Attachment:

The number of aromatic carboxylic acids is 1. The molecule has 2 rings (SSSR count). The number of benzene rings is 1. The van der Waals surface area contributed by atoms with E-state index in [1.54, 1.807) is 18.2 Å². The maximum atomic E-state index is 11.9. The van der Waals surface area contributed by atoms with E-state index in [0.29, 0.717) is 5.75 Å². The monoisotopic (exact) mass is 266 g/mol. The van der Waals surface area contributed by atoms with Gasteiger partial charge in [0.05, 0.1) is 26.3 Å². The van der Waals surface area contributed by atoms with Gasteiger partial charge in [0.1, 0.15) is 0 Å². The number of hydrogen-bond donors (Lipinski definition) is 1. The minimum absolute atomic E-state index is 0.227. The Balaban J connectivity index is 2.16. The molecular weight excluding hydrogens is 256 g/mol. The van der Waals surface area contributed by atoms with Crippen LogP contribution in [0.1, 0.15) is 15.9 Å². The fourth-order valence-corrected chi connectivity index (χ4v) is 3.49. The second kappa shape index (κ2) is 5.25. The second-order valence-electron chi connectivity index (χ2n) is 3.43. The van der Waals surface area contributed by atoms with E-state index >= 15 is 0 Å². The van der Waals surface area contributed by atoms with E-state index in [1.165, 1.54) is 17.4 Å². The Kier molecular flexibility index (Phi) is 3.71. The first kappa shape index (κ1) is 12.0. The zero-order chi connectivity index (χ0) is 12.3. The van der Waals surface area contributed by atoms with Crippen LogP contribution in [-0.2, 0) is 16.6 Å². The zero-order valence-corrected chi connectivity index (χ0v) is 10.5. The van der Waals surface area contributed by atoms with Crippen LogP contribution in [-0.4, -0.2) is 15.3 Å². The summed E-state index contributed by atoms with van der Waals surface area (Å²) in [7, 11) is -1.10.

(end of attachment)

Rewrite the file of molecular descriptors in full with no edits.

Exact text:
The number of aromatic carboxylic acids is 1. The molecule has 2 rings (SSSR count). The number of benzene rings is 1. The van der Waals surface area contributed by atoms with E-state index in [1.54, 1.807) is 18.2 Å². The maximum atomic E-state index is 11.9. The van der Waals surface area contributed by atoms with E-state index in [0.29, 0.717) is 5.75 Å². The monoisotopic (exact) mass is 266 g/mol. The van der Waals surface area contributed by atoms with Gasteiger partial charge in [0.05, 0.1) is 26.3 Å². The van der Waals surface area contributed by atoms with Gasteiger partial charge in [0.1, 0.15) is 0 Å². The number of hydrogen-bond donors (Lipinski definition) is 1. The minimum absolute atomic E-state index is 0.227. The Balaban J connectivity index is 2.16. The molecular weight excluding hydrogens is 256 g/mol. The van der Waals surface area contributed by atoms with Crippen LogP contribution in [0.1, 0.15) is 15.9 Å². The fourth-order valence-corrected chi connectivity index (χ4v) is 3.49. The second kappa shape index (κ2) is 5.25. The second-order valence-electron chi connectivity index (χ2n) is 3.43. The van der Waals surface area contributed by atoms with E-state index >= 15 is 0 Å². The van der Waals surface area contributed by atoms with E-state index in [1.165, 1.54) is 17.4 Å². The Kier molecular flexibility index (Phi) is 3.71. The first kappa shape index (κ1) is 12.0. The zero-order chi connectivity index (χ0) is 12.3. The van der Waals surface area contributed by atoms with Crippen LogP contribution in [-0.2, 0) is 16.6 Å². The zero-order valence-corrected chi connectivity index (χ0v) is 10.5. The van der Waals surface area contributed by atoms with Crippen LogP contribution in [-0.4, -0.2) is 15.3 Å². The summed E-state index contributed by atoms with van der Waals surface area (Å²) in [7, 11) is -1.10.